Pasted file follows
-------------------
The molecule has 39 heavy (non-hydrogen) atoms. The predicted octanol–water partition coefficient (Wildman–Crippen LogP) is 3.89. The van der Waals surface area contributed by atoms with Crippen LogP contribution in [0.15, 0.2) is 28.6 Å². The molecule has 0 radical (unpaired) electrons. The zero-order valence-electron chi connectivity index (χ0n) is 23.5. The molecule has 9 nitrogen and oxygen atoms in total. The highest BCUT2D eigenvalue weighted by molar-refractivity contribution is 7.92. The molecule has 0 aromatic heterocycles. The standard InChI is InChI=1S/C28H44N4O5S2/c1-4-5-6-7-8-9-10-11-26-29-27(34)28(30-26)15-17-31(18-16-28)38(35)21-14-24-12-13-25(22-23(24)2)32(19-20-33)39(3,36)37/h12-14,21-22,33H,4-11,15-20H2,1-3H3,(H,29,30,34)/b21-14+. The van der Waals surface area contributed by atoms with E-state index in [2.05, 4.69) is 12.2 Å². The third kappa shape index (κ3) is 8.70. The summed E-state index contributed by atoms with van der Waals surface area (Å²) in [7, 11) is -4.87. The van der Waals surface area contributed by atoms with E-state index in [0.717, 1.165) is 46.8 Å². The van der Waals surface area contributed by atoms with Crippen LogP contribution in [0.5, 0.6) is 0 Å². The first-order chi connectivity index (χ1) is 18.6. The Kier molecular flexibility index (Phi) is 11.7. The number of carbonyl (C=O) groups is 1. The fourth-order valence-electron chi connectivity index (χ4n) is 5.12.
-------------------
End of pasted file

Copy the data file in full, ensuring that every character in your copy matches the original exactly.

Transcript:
The molecule has 39 heavy (non-hydrogen) atoms. The predicted octanol–water partition coefficient (Wildman–Crippen LogP) is 3.89. The van der Waals surface area contributed by atoms with Crippen LogP contribution in [0.15, 0.2) is 28.6 Å². The molecule has 0 radical (unpaired) electrons. The zero-order valence-electron chi connectivity index (χ0n) is 23.5. The molecule has 9 nitrogen and oxygen atoms in total. The highest BCUT2D eigenvalue weighted by molar-refractivity contribution is 7.92. The molecule has 0 aromatic heterocycles. The standard InChI is InChI=1S/C28H44N4O5S2/c1-4-5-6-7-8-9-10-11-26-29-27(34)28(30-26)15-17-31(18-16-28)38(35)21-14-24-12-13-25(22-23(24)2)32(19-20-33)39(3,36)37/h12-14,21-22,33H,4-11,15-20H2,1-3H3,(H,29,30,34)/b21-14+. The van der Waals surface area contributed by atoms with E-state index in [2.05, 4.69) is 12.2 Å². The third kappa shape index (κ3) is 8.70. The summed E-state index contributed by atoms with van der Waals surface area (Å²) in [7, 11) is -4.87. The van der Waals surface area contributed by atoms with E-state index in [0.717, 1.165) is 46.8 Å². The van der Waals surface area contributed by atoms with Crippen LogP contribution in [0.5, 0.6) is 0 Å². The first-order chi connectivity index (χ1) is 18.6. The Kier molecular flexibility index (Phi) is 11.7. The number of carbonyl (C=O) groups is 1. The fourth-order valence-electron chi connectivity index (χ4n) is 5.12.